Retro has further capitalized on the Wii remote by identifying its limitations and working around them. Take, for example, the new visor selection setup. The developer might have assigned visors to the controller's D-Pad, which would have been uncomfortable, to say the least. Instead, you hold down the minus button and simply flick the Wii remote left, right, or up to select between the different views, a process that feels great. To go into Hyper Mode, you hold down the plus button. The only downside is that missiles are mapped to D-Pad down, which take some getting used to and never quite feels intuitive.
Zelda had fishing, but all around Prime 3 makes better use of the Wii remote and nunchuk's motion-sensory equipment than any "hardcore" game to date. As Samus, you will regularly be challenged to pull levers, twist locking systems into place, press buttons, or charge pump stations, all with the Wii remote. To twist a lock into place, you'd pull back with the peripheral, twist left or right, and then push forward again. Oftentimes, Wii gestures have a way of not working just as much as they work, which tends to create a gimmicky vibe, but thankfully this is not so in Corruption. By and large the gestures work extremely well and are in turn highly satisfying and immersive to perform. One of our favorites relates to using Aran's Grapple Lasso. You cast it by first locking onto an enemy or item with the Z button and then making a throwing motion with the nunchuk. Afterward, you snap the attachment back to pull panels off walls, tear the tails off some enemies or drain some stations of electricity. The only gesture that has proven problematic relates to morphball jumping. Laying bombs will still propel Samus upward, but you can alternatively motion up with the Wii remote. When it's working, it's fantastic because you're able to quickly jump while rolling, but sometimes your gestures aren't read, which is disappointing.
If you're thinking that the new Wii controls equate to a dumbed-down or shooter-emphasized Metroid experience, don't worry. Sure, you can more easily target and dispose of enemies while on the run, but you gain this benefit without any sacrifices. The bulk of Prime 3 is spent exploring and trying to discover how to reach specific points that you can see, as always. There are some spectacular environmental puzzles that make great use of the morphball, of the screw attack and of the spiderball. There are hidden items and locations that can only be seen with the X-ray Visor and sensor points that can only be shot with the Nova Beam. There are areas that can only be crossed with the Grapple Lasso, or blockades that can only be passed in Hyper Mode. Discovering how to solve these challenges is what makes the Metroid games fun, and Corruption retains that experience in full. On the other hand, the action is increased over previous affairs, too. Certain enemies require precision gunfire and you'll need to be quick on the trigger with your Wii remote to best them. Meanwhile, the boss fights in the game come in both mini and major sizes and are incredibly epic and engaging. Our only complaint about the bosses, in fact, is that the final one isn't quite as challenging as some of the others.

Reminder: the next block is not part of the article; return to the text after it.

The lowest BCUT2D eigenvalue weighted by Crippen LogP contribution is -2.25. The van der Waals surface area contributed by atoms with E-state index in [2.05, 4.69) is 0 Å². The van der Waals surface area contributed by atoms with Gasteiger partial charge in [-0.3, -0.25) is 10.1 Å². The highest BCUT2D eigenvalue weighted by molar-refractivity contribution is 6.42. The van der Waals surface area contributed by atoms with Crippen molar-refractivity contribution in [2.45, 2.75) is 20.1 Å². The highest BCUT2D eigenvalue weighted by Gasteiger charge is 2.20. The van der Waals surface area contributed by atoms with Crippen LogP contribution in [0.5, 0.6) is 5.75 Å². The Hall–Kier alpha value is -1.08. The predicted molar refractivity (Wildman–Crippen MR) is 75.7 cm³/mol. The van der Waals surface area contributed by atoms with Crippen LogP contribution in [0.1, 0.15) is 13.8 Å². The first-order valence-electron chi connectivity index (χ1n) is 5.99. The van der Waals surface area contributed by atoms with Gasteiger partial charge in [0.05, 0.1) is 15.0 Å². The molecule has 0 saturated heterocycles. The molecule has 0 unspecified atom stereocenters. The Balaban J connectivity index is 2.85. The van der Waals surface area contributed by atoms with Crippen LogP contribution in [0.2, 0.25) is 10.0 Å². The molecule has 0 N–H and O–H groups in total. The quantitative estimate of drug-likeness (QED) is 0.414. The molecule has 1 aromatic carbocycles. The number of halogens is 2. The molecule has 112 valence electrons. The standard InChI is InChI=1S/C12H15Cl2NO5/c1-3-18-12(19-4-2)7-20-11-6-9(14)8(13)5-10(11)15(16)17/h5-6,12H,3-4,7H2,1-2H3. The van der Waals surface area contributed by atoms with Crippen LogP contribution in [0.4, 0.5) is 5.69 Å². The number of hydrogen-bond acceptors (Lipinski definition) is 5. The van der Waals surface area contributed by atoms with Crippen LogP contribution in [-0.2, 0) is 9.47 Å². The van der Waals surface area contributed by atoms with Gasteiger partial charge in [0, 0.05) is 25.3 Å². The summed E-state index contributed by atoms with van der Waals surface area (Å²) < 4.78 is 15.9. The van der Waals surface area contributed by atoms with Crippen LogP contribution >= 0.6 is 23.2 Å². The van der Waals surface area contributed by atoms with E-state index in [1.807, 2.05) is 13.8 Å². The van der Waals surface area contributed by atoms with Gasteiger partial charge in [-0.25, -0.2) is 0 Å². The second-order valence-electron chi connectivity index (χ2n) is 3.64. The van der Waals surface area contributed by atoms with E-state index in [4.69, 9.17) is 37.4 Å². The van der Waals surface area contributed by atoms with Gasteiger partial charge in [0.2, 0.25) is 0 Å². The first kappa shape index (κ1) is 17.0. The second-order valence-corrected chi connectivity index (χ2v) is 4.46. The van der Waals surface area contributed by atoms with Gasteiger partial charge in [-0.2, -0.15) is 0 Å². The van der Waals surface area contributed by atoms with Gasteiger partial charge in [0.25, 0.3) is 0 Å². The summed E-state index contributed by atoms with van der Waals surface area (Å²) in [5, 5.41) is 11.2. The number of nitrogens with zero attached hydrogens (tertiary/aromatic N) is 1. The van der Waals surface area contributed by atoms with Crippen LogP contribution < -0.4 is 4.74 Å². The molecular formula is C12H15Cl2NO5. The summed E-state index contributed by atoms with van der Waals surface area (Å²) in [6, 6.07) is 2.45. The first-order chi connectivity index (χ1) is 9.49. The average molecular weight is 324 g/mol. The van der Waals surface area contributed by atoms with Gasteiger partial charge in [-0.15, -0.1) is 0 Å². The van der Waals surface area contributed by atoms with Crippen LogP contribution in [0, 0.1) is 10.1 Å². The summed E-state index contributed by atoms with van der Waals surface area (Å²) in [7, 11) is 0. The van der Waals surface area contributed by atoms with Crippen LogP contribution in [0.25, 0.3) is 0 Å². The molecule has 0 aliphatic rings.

Corruption runs about the same length as its predecessors, which is impressive. It took us in the neighborhood of 20 hours to complete the experience with a rating of 85% finished. (Your percentage goes up as you scan more items and find more missile and energy tank pick-ups.) The game moves at a quicker pace than other Prime outings because of the new travel system and also because it's just slightly easier, in our experience. This does not mean Corruption is an easy affair by any stretch of the imagination, but yes, especially compared to Echoes the overall difficulty has decreased, which may please or displease you depending on your preference. You can choose to play the game in normal or veteran difficulty, and when you complete the quest you will unlock the gameplay-extending ultra-hard hyper difficulty, which considerably ramps up the challenge. We're still planning to go back and scan the remaining items and find the remaining pick-ups to up our completion rating, which speaks volumes about how much fun it is simply to travel the planets and look for objects you may have missed. While we greatly enjoyed the single-player quest, it wasn't completely perfect. At one point near the end of the game, Samus is sent on a fetch quest to retrieve some energy cells. The quest itself is no worse than any of those in the first two affairs, but we spent a day looking for these cells because the game indicated hints about their locations could be found in our logbook; as it turns out, they were hidden away in Aran's inventory. Don't make our mistake and you'll be much happier.
On top of your completion ranking, you can earn various medals for successfully performing specific tasks. For instance, you'll get one when you amass 500 kills and another for defeating certain bosses, or for scanning lore. You can take these medals to a special extras menu to purchase welcomed additions like a screenshot tool that enables you to snap in-game photos and send them to friends over WiiConnect24, a bobblehead for Aran's cockpit, new bumper stickers, or concept art and music. This is the closest thing Prime 3 has to a full-blown achievements system and these bonuses really do offer incentive to play the game to the best of your ability.